Max Porter fortifies his reputation as one of the most daring writers of his generation with Lanny, an astonishing tapestry of fabulism and domestic drama. Dripping with the anarchy, humour and enchantment readers will recognise from Grief is the Thing with Feathers, Lanny is the story of an English boy who attracts the attention of a mythical, menacing force. Wheeler Centre Director Michael Williams talks with Max about his pulse-racing warning about what we stand to lose and a hymn to everything we will never fully understand.
Supported by ARA.
Max Porter (International)
Max Porter's extraordinary debut Grief Is the Thing with Feathers — part novella, part polyphonic fable, part essay on grief — was published to widespread acclaim in 2015. It has been sold in 28 territories and saw Max win the Sunday Times/Peter, Fraser + Dunlop Young Writer of the Year, the International Dylan Thomas Prize, the Europese Literatuurprijs and the BAMB Readers’ Award. It was also shortlisted for the Guardian First Book Award and the Goldsmiths Prize. Complicité and Wayward’s theatre production of Grief Is the Thing with Feathers has been staged in Dublin and London, and had its Off-Broadway premiere in New York in April of this year. Porter's latest novel is Lanny.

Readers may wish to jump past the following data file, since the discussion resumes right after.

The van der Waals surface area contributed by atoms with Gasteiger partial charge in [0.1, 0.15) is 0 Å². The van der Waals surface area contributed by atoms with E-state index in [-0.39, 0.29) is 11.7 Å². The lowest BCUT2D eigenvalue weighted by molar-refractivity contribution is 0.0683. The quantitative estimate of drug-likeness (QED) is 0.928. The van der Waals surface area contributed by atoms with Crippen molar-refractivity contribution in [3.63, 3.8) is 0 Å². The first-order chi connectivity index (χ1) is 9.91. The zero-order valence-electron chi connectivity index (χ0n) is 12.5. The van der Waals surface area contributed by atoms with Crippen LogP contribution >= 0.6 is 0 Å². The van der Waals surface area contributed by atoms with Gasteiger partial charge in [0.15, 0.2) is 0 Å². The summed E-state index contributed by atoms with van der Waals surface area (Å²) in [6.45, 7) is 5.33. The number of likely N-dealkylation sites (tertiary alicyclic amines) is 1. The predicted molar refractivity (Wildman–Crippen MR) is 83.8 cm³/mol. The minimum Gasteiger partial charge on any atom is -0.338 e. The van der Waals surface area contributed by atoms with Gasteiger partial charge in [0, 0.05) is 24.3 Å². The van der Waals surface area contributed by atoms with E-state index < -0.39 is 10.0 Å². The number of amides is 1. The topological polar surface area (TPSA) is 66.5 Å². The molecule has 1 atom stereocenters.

Michael Williams (Australian)
Michael Williams is the Director of the Wheeler Centre in Melbourne. A sometime Radio National presenter, he remains a regular guest on ABC Radio and TV. Michael has also worked in publishing and as a presenter for Melbourne’s 3RRR (on Breakfasters), as a member of the Australia Council’s Literature Board, and has written extensively for The Guardian, The Age, The Sydney Morning Herald, The Australian and elsewhere.